Authors: James Hawkins
NO CHERUBS FOR MELANIE
Other Inspector Bliss Mysteries by James Hawkins
Missing: Presumed Dead (2001)
Nominated for the Arthur Ellis Best First Novel Award
The Fish Kisser (2001)
An Inspector Bliss Mystery
A Castle Street Mystery
Copyright Â© James Hawkins, 2002
All rights reserved. No part of this publication may be reproduced, stored in a retrieval system, or transmitted in any form or by any means, electronic, mechanical, photocopying, recording, or otherwise (except for brief passages for purposes of review) without the prior permission of Dundurn Press. Permission to photocopy should be requested from the Canadian Copyright Licensing Agency.
Copy-editor: Steven Beattie
Design: Jennifer Scott
Canadian Cataloguing in Publication Data
Hawkins, D. James (Derek James), 1947-No cherubs for Melanie / James Hawkins.
(A Castle Street Mystery)
I. Title. II. Series: Castle Street mystery.
PS8565.A848N6 2002 C813'.6Â Â C2002-902277-0Â Â PR9199.4.H38N6 2002
1Â Â Â Â 2Â Â Â Â 3Â Â Â Â 4Â Â Â Â 5Â Â Â Â Â Â 06Â Â Â Â 05Â Â Â Â 04Â Â Â Â 03Â Â Â 02
We acknowledge the support of the
Canada Council for the Arts
Ontario Arts Council
for our publishing program. We also acknowledge the financial support of the
Government of Canada
Book Publishing Industry Development Program
The Association for the Export of Canadian Books
, and the
Government of Ontario
Ontario Book Publishers Tax Credit
Care has been taken to trace the ownership of copyright material used in this book. The author and the publisher welcome any information enabling them to rectify any references or credit in subsequent editions.
J. Kirk Howard, President
Printed and bound in Canada.
Printed on recycled paper.
Dundurn Press 8
To my dearest Amanda â my elder daughter.
With all the love that only the proudest of fathers can understand.
This is a story of relationships; where love, hate, good, and evil meet. It is of men and their daughters.
”Ye shall reap what you sow.”
Death was very definitely in the air, yet not one of the hundred or so designer-clad women in the restaurant's grand dining room â and only one of the overdressed men â felt the slight shift in ambience that signalled its presence.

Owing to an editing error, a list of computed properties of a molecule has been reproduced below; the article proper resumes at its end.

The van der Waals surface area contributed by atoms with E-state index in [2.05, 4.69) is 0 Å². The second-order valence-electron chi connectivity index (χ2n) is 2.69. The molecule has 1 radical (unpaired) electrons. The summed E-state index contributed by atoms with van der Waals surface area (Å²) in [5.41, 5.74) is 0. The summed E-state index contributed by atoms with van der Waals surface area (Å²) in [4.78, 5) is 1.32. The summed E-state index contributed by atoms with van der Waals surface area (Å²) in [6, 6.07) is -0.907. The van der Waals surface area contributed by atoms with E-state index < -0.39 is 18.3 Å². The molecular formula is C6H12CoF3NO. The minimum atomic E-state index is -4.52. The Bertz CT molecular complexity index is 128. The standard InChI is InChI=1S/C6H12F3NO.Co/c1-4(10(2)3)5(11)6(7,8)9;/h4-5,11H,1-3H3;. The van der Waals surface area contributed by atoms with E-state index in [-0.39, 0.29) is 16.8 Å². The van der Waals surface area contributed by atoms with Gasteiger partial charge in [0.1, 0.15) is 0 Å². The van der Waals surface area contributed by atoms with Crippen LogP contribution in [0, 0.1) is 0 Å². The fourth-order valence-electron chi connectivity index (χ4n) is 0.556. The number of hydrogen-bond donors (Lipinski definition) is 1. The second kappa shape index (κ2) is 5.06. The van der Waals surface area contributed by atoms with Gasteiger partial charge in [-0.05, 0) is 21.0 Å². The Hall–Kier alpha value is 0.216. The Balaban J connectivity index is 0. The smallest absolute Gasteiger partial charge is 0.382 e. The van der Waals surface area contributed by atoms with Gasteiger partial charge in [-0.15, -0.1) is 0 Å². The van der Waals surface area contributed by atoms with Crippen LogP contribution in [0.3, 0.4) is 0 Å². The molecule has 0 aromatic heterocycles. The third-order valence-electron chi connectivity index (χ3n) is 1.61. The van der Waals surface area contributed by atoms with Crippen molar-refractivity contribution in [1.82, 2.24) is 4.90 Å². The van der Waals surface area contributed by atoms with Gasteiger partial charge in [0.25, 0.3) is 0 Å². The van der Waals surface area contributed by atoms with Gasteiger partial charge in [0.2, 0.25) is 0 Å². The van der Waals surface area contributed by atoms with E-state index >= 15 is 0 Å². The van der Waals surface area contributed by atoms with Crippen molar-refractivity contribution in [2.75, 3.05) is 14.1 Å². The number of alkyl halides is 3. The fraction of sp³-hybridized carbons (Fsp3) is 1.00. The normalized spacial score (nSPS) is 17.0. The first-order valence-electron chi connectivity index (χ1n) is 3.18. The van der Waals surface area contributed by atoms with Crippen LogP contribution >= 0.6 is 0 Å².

The cognizant man, sitting alone beyond the gleam of the chandelier, could have been a public health inspector, but his suit, though aging, was too sharp, his shoes too shiny, and he had a robustness about him that said he'd done more with his fifty years than poke fingers into U-bends and grease traps. Sitting, he seemed tall, but his length was in his trunk; his legs had let him down an inch or two. In deference to the August heat, he'd slung his jacket carelessly over the back of his chair and loosened his tie with casual contempt. However, he meditated over each morsel of food with the morose dedication of a culinary critic. Other guests, uneasily noticing the man's introspective countenance, and feeling
the scrutiny of his nervously watchful hazel eyes, might have quite wrongly imagined that he was the one preparing for the grave.
Heads snapped around as a fat man erupted into the room through a panelled door. A whisper swept across the room, swiftly gaining strength, and was carried by waiters past the lone diner into the bustling kitchen, where it became a cacophony that drowned out the clash of pots and the hum of extractor fans. The chefs tried to pretend nothing was happening but the lower echelon gravitated into a grumbling huddle. “The old man's pissed again!”